49 Van Life Essentials: Accessories, Gadgets & Must-Haves

Various van life essentials gear including a stove, Hydroflask, wet wipes, fire extinguisher, power bank, espresso maker, first-aid kit, and more
Van Life Essentials: Best Gadgets, Gear & Accessories List

Ol’ Champ, my beloved 2005 Chevy Astro camper van, has taken me through desolate deserts, breathtaking mountain ranges, chaotic city streets, and everywhere in between. I’ve spent months living under its humble steel roof with all I could ever need and nothing more. I know a thing or two about what’s essential when it comes to full-time van life.

That’s why I’ve compiled an extensive list of safety and security items, tech gadgets, kitchen essentials, and other must-haves that can assist you in living your very best van life. These are the items that I’d never dream of leaving behind.

I’ve also included a complete van life packing list, thoughts on my experience living full-time in a van, and some of the internet’s best resources for van dwellers worldwide.

Van life takes passion and preparation, so prepare for your adventure on four wheels with the proper gear and a wide-open mind.

Are you not living the van life quite yet? Check out my road trip essentials + packing list post.

Safety & Security Products

White fire extinguisher for cars, RVs, and camper vans
Safety and Security Items
Black car alarm and remote start set

Alarm System & Autostart: Viper 5906V

My Viper alarm system shrieks like a banshee if Ol’ Champ is disturbed, allowing me to start my van remotely. My handy Viper smartphone app will alert me if and when the alarm on my van is triggered, and I can spring into action.

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Apple AirTags four pack tracking devices

Tracking Device: AirTags

A stolen vehicle is rare but also a van lifer’s worst nightmare. By hiding Apple AirTags in my van (and with other valuable belongings), I can track its whereabouts as long as there’s an iPhone within a close distance.

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Red and black Garmin brand portable satellite messaging device

Sattelite Messaging Device: Garmin inReach Mini 2

Whether I’m cruising around in my van, going on a day hike, or thru-hiking a trail, I always bring my inReach along. It’s a potentially life-saving satellite device that can send messages and SOS alerts when my phone doesn’t have service.

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Security safe box for vehicles

Electronic Safe: Amazon Basics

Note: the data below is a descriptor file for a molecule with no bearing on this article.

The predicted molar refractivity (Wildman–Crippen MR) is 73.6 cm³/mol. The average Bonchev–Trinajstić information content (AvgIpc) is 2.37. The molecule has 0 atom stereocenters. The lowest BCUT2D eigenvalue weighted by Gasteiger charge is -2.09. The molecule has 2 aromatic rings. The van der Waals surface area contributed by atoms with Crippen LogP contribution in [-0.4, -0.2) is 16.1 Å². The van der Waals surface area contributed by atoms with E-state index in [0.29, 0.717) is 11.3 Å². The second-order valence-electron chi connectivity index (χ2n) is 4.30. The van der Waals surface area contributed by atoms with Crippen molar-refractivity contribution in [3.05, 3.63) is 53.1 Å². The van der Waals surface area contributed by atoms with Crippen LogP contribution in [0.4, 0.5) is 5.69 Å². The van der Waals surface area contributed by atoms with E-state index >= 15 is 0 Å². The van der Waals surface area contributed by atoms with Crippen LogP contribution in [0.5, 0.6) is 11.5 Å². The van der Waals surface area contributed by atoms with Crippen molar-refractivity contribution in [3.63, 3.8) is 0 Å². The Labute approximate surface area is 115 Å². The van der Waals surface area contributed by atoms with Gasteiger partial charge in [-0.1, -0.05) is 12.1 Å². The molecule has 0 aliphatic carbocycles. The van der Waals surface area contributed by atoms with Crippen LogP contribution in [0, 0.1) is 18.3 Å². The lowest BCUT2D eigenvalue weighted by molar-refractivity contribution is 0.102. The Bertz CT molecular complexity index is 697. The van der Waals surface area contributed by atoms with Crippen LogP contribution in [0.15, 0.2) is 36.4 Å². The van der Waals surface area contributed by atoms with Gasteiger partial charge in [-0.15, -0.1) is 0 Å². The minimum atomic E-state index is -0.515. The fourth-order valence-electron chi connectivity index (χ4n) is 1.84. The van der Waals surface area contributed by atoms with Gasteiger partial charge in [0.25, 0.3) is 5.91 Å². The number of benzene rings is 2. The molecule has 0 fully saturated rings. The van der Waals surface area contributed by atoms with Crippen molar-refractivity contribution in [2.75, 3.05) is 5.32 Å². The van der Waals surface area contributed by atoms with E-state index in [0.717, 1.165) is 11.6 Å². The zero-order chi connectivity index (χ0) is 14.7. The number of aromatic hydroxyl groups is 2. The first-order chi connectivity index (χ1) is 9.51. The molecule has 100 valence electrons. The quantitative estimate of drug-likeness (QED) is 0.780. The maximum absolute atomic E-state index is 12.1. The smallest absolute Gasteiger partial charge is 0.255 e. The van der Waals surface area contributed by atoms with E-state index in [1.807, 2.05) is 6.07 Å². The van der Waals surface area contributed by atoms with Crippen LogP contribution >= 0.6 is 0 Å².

Small enough to tuck away into a corner of your van, this safe box will keep your valuables locked down while you’re out and about. Bolt it to the wall of your van, set an electronic passcode, and go live your life.

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Must-have van emergency kit for living out of a vehicle

Car Emergency Kit: First Secure

Breakdowns are bound to happen for van lifers, so prepare yourself with an emergency kit. This handy setup includes jumper cables, tow straps, tire repair materials, an air compressor, a seatbelt cutter, and more.

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RV fire extinguisher for living in a van full time

Fire Extinguisher: First Alert

Though you’ll hopefully never use it, having a fire extinguisher in your van could be a life-saving (and van-saving) decision. On the off-chance that your van does catch fire, be ready with a compact, affordable, and reliable solution.

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White carbon monoxide detector for RVs, camper vans, and road trips

Carbon Monoxide Detector: Kidde

Like a fire extinguisher, this carbon monoxide detector could be a life-saving accessory for van life. Powered by two AA batteries, this device will constantly beep at 85 decibels if deadly carbon monoxide is present.

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Hydraulic Car Jack: Pro-Lift

Flat tires happen whether you’re ready for them or not, so prepare yourself with a car jack. This hydraulic kit will lift your van off the ground and is rated to hold the weight of even the largest rigs. (Lug wrench and jack stands aren’t included.)

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Tech Gadgets & Accessories

ECOFLOW power bank for off the grid electricity
Tech Gadgets & Accessories
200 watt solar panel kit for camper vans and rvs

Solar Kit: Renogy 200W

Whether you’re a weekend warrior or living in your van full time, a solar setup will boost your rig’s livability. Solar allows you to power your gadgets whether or not the van is running, which is a must-have for off-grid living.

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ECOFLO portable solar power bank for campers and rvs

High-Capacity Power Bank: ECO FLOW River Pro

I attach my solar panels to this high-capacity power bank, which keeps all my precious electronics running. And if there isn’t much sun to charge my solar panels, I can plug it into a wall for fast charging or into my rig’s 12-volt port.

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Electric 12-volt cooler for camping and RV life

Electric 12-Volt Cooler: ICECO JP40

Behold, my absolute favorite piece of van life technology: the ICECO JP40 12-volt electric cooler. I stash it full of perishable food and refreshing beverages, and my ECO FLO power bank + Renogy solar panel combo keeps it running 24/7.

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High-capacity portable USB power bank

Portable Power Bank: Anker 335